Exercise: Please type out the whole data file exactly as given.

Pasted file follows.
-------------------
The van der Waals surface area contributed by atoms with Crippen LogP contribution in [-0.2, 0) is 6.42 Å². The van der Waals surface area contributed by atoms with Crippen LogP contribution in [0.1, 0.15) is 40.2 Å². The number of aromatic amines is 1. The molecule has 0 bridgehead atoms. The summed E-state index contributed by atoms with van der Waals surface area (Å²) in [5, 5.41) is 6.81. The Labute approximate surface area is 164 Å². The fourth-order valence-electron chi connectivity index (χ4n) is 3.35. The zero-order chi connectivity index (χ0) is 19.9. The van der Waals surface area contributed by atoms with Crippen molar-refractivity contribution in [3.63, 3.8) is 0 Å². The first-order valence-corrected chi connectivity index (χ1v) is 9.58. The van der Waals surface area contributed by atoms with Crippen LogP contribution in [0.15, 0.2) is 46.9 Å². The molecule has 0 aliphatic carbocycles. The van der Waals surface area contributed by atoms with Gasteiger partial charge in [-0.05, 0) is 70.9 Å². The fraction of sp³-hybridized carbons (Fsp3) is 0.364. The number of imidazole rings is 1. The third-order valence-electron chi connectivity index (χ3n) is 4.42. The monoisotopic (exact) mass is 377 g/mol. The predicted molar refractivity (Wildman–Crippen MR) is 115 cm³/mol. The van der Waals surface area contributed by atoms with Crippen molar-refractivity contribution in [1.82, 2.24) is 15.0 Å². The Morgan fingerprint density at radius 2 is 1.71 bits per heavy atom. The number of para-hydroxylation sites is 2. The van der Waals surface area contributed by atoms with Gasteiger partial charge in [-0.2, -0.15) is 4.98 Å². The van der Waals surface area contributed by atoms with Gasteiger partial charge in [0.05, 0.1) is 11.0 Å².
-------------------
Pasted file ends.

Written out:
The van der Waals surface area contributed by atoms with Crippen LogP contribution in [-0.2, 0) is 6.42 Å². The van der Waals surface area contributed by atoms with Crippen LogP contribution in [0.1, 0.15) is 40.2 Å². The number of aromatic amines is 1. The molecule has 0 bridgehead atoms. The summed E-state index contributed by atoms with van der Waals surface area (Å²) in [5, 5.41) is 6.81. The Labute approximate surface area is 164 Å². The fourth-order valence-electron chi connectivity index (χ4n) is 3.35. The zero-order chi connectivity index (χ0) is 19.9. The van der Waals surface area contributed by atoms with Crippen molar-refractivity contribution in [3.63, 3.8) is 0 Å². The first-order valence-corrected chi connectivity index (χ1v) is 9.58. The van der Waals surface area contributed by atoms with Crippen LogP contribution in [0.15, 0.2) is 46.9 Å². The molecule has 0 aliphatic carbocycles. The van der Waals surface area contributed by atoms with Gasteiger partial charge in [-0.05, 0) is 70.9 Å². The fraction of sp³-hybridized carbons (Fsp3) is 0.364. The number of imidazole rings is 1. The third-order valence-electron chi connectivity index (χ3n) is 4.42. The monoisotopic (exact) mass is 377 g/mol. The predicted molar refractivity (Wildman–Crippen MR) is 115 cm³/mol. The van der Waals surface area contributed by atoms with Crippen molar-refractivity contribution in [1.82, 2.24) is 15.0 Å². The Morgan fingerprint density at radius 2 is 1.71 bits per heavy atom. The number of para-hydroxylation sites is 2. The van der Waals surface area contributed by atoms with Gasteiger partial charge in [-0.2, -0.15) is 4.98 Å². The van der Waals surface area contributed by atoms with Gasteiger partial charge in [0.05, 0.1) is 11.0 Å².